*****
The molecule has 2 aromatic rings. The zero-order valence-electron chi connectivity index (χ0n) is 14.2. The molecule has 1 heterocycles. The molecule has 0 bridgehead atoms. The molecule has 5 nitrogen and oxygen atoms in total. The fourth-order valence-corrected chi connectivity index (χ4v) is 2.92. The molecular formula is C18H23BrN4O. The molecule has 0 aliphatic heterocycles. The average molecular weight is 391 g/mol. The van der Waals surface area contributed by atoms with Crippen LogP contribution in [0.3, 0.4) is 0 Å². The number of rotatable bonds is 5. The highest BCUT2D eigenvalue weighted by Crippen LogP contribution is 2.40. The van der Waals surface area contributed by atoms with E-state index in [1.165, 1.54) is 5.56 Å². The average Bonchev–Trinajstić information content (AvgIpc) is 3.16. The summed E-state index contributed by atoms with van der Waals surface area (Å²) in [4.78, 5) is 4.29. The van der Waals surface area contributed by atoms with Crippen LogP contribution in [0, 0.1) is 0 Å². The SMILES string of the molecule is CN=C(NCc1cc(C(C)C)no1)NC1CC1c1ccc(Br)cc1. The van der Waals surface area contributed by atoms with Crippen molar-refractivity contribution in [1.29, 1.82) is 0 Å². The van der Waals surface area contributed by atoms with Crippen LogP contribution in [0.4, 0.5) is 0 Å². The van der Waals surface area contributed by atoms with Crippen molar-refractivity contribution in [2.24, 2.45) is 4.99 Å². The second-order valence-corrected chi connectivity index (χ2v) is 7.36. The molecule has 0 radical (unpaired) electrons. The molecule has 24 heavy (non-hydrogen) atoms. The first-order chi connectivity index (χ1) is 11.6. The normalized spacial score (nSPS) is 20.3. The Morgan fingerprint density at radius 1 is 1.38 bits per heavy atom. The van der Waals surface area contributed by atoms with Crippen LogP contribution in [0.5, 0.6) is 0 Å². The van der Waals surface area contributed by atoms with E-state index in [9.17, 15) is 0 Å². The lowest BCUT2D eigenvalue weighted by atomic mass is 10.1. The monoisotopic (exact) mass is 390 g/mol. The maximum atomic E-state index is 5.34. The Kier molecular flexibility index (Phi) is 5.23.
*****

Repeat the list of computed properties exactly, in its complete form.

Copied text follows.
The molecule has 2 aromatic rings. The zero-order valence-electron chi connectivity index (χ0n) is 14.2. The molecule has 1 heterocycles. The molecule has 0 bridgehead atoms. The molecule has 5 nitrogen and oxygen atoms in total. The fourth-order valence-corrected chi connectivity index (χ4v) is 2.92. The molecular formula is C18H23BrN4O. The molecule has 0 aliphatic heterocycles. The average molecular weight is 391 g/mol. The van der Waals surface area contributed by atoms with Crippen LogP contribution in [0.3, 0.4) is 0 Å². The number of rotatable bonds is 5. The highest BCUT2D eigenvalue weighted by Crippen LogP contribution is 2.40. The van der Waals surface area contributed by atoms with E-state index in [1.165, 1.54) is 5.56 Å². The average Bonchev–Trinajstić information content (AvgIpc) is 3.16. The summed E-state index contributed by atoms with van der Waals surface area (Å²) in [4.78, 5) is 4.29. The van der Waals surface area contributed by atoms with Crippen LogP contribution in [0, 0.1) is 0 Å². The SMILES string of the molecule is CN=C(NCc1cc(C(C)C)no1)NC1CC1c1ccc(Br)cc1. The van der Waals surface area contributed by atoms with Crippen molar-refractivity contribution in [1.29, 1.82) is 0 Å². The van der Waals surface area contributed by atoms with Crippen LogP contribution in [0.4, 0.5) is 0 Å². The van der Waals surface area contributed by atoms with Crippen molar-refractivity contribution in [2.24, 2.45) is 4.99 Å². The second-order valence-corrected chi connectivity index (χ2v) is 7.36. The molecule has 0 radical (unpaired) electrons. The molecule has 24 heavy (non-hydrogen) atoms. The first-order chi connectivity index (χ1) is 11.6. The normalized spacial score (nSPS) is 20.3. The Morgan fingerprint density at radius 1 is 1.38 bits per heavy atom. The van der Waals surface area contributed by atoms with Crippen LogP contribution in [0.5, 0.6) is 0 Å². The van der Waals surface area contributed by atoms with E-state index in [9.17, 15) is 0 Å². The lowest BCUT2D eigenvalue weighted by atomic mass is 10.1. The monoisotopic (exact) mass is 390 g/mol. The maximum atomic E-state index is 5.34. The Kier molecular flexibility index (Phi) is 5.23.